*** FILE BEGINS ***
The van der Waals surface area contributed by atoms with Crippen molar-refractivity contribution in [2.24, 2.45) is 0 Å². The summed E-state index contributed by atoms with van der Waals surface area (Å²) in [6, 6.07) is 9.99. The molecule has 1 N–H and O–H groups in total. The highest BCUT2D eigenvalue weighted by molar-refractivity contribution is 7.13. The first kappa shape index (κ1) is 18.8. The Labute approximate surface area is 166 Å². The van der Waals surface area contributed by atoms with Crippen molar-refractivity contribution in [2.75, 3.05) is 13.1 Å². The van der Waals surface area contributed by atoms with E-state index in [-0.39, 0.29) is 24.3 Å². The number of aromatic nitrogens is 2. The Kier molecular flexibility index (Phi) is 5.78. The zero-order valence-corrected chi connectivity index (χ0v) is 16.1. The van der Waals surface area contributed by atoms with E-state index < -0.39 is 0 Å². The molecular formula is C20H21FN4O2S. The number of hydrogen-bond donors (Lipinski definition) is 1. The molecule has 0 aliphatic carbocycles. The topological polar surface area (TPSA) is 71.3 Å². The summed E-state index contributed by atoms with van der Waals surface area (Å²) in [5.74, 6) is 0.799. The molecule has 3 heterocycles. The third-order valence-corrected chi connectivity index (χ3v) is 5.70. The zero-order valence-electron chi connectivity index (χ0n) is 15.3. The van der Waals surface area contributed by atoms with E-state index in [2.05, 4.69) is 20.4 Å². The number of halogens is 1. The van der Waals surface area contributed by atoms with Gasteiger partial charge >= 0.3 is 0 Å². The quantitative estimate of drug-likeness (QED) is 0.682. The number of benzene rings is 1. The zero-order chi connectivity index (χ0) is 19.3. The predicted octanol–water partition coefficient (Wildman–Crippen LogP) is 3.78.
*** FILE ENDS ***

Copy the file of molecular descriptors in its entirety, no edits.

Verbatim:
The van der Waals surface area contributed by atoms with Crippen molar-refractivity contribution in [2.24, 2.45) is 0 Å². The summed E-state index contributed by atoms with van der Waals surface area (Å²) in [6, 6.07) is 9.99. The molecule has 1 N–H and O–H groups in total. The highest BCUT2D eigenvalue weighted by molar-refractivity contribution is 7.13. The first kappa shape index (κ1) is 18.8. The Labute approximate surface area is 166 Å². The van der Waals surface area contributed by atoms with Crippen molar-refractivity contribution in [2.75, 3.05) is 13.1 Å². The van der Waals surface area contributed by atoms with E-state index in [-0.39, 0.29) is 24.3 Å². The number of aromatic nitrogens is 2. The Kier molecular flexibility index (Phi) is 5.78. The zero-order valence-corrected chi connectivity index (χ0v) is 16.1. The van der Waals surface area contributed by atoms with E-state index < -0.39 is 0 Å². The molecular formula is C20H21FN4O2S. The number of hydrogen-bond donors (Lipinski definition) is 1. The molecule has 0 aliphatic carbocycles. The topological polar surface area (TPSA) is 71.3 Å². The summed E-state index contributed by atoms with van der Waals surface area (Å²) in [5.74, 6) is 0.799. The molecule has 3 heterocycles. The third-order valence-corrected chi connectivity index (χ3v) is 5.70. The zero-order valence-electron chi connectivity index (χ0n) is 15.3. The van der Waals surface area contributed by atoms with E-state index in [2.05, 4.69) is 20.4 Å². The number of halogens is 1. The van der Waals surface area contributed by atoms with Gasteiger partial charge >= 0.3 is 0 Å². The quantitative estimate of drug-likeness (QED) is 0.682. The number of benzene rings is 1. The zero-order chi connectivity index (χ0) is 19.3. The predicted octanol–water partition coefficient (Wildman–Crippen LogP) is 3.78.